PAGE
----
Paris: a hotbed of innovation

Since President Macron came to power pledging to “overhaul the economy”, the number of businesses being created has surged, reaching almost 809,000 over the past 12 months. This is up 45% compared with the year before. According to Crunchbase, 425 deals totalling $4.4bn (12% of total funding in Europe) were completed in France in 2019, just behind Germany (444 deals adding up to $6.7bn or 18%). Furthermore, in the first half of 2019, French startups raised a record €2.8bn, up 43% on the previous year – this being, in part, attributed to a seismic shift in cultural attitudes towards work and entrepreneurship.

At True we source innovation from all over the world; however, we are just as interested in innovation hubs closer to home as we are in the more exotic locations such as Silicon Valley and Bangalore. For that reason, we recently signed a partnership with Station F.

The brainchild of Xavier Niel, a French billionaire businessman best known for founding Free Mobile, Station F is the world’s largest startup facility, with over 1,000 startups under its roof, over 30 programmes to help build and support those businesses, 40 venture capital funds and over 600 events per year. Niel identified that the French ecosystem had many startups, investors and innovation programmes, but they were all very dispersed: bringing them together would be more impactful, particularly for early-stage businesses which could benefit from support in terms of skills, experience and resources.

True’s extended links into Paris have the dual aim of sourcing the most interesting and dynamic business from an investment perspective, and also to help augment the innovation strategies of our global Partners and Private Equity portfolio companies. Here we take a look at why Paris has become a hotbed of technology innovation and a rich source of innovation.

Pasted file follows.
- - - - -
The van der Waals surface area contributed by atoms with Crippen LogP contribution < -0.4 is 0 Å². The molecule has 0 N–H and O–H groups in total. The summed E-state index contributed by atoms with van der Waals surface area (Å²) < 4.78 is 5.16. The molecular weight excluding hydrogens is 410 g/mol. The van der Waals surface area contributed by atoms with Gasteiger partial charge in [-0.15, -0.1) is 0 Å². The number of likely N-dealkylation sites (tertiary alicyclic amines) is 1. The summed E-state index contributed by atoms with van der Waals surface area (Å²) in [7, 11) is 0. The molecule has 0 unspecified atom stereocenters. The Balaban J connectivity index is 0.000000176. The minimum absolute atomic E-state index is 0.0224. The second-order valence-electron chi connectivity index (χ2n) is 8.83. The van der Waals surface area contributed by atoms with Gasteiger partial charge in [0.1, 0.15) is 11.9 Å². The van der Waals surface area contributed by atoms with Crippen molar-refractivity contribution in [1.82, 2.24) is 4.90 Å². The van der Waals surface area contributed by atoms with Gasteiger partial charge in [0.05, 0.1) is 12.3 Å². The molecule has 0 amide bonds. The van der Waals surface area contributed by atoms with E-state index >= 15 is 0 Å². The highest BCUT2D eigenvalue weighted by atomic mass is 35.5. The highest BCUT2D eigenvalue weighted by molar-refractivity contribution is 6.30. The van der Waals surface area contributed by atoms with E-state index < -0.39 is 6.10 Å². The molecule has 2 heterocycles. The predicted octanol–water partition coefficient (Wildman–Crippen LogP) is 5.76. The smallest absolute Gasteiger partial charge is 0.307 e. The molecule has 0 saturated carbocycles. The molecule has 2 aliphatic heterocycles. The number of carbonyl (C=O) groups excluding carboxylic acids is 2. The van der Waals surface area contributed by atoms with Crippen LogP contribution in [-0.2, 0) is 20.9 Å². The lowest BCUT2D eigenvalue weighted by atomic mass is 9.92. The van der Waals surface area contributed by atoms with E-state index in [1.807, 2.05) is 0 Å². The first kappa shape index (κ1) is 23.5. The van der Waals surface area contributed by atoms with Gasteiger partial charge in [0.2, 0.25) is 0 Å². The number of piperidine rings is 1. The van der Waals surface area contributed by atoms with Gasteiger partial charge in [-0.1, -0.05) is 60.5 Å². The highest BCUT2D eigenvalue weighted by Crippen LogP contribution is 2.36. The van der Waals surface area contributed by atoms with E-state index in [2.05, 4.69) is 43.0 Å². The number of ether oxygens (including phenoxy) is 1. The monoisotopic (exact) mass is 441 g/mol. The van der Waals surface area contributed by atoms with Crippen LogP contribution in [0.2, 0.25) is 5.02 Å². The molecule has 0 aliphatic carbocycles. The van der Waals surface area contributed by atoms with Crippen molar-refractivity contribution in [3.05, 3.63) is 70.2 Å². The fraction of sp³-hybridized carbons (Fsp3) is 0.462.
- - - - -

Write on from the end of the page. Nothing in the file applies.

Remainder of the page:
1. New heights of startup funding

As part of a President-led initiative, institutional investors are committed to pumping over €6 billion into the French start-up ecosystem. This represents a step-change in the support and funding available to startups to drive their growth and technological development, while simultaneously creating thousands of future-facing jobs.

International venture capital funding has also begun to target the French startup ecosystem as the depth and breadth of technical capabilities within France is becoming increasingly understood.


  1. A wealth of available talent

France benefits from a world-class higher education system and is home to one million engineers, the largest number in Europe. The opportunities for this highly skilled, highly motivated pool of potential entrepreneurs have multiplied.


  1. Working for a French startup has never been easier

In 2019, the French government announced a new French Tech Visa for employees, with the aim of fast-tracking the hiring of international talent for local startups. By reducing the length of time to bring top external talent into French startups, a critical barrier to growth momentum has been removed. Moreover, talent pools will become more diverse with an international mindset enabling startups to enhance prospects of competing on a global scale.


  1. A vision for a nation of unicorns

Finally, there is demonstrable political will, led by the Secretary of State for the Digital Economy, to make Paris the leading tech destination in Europe, with a headline target to create 25 unicorns by 2025. Progress is good, and momentum is building, following the successes of Meero, Doctolib, Deezer, and Veepee.


We are excited to join and support this movement for the benefit of the startup ecosystem and all our stakeholders. Allons-y!

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23 January 2020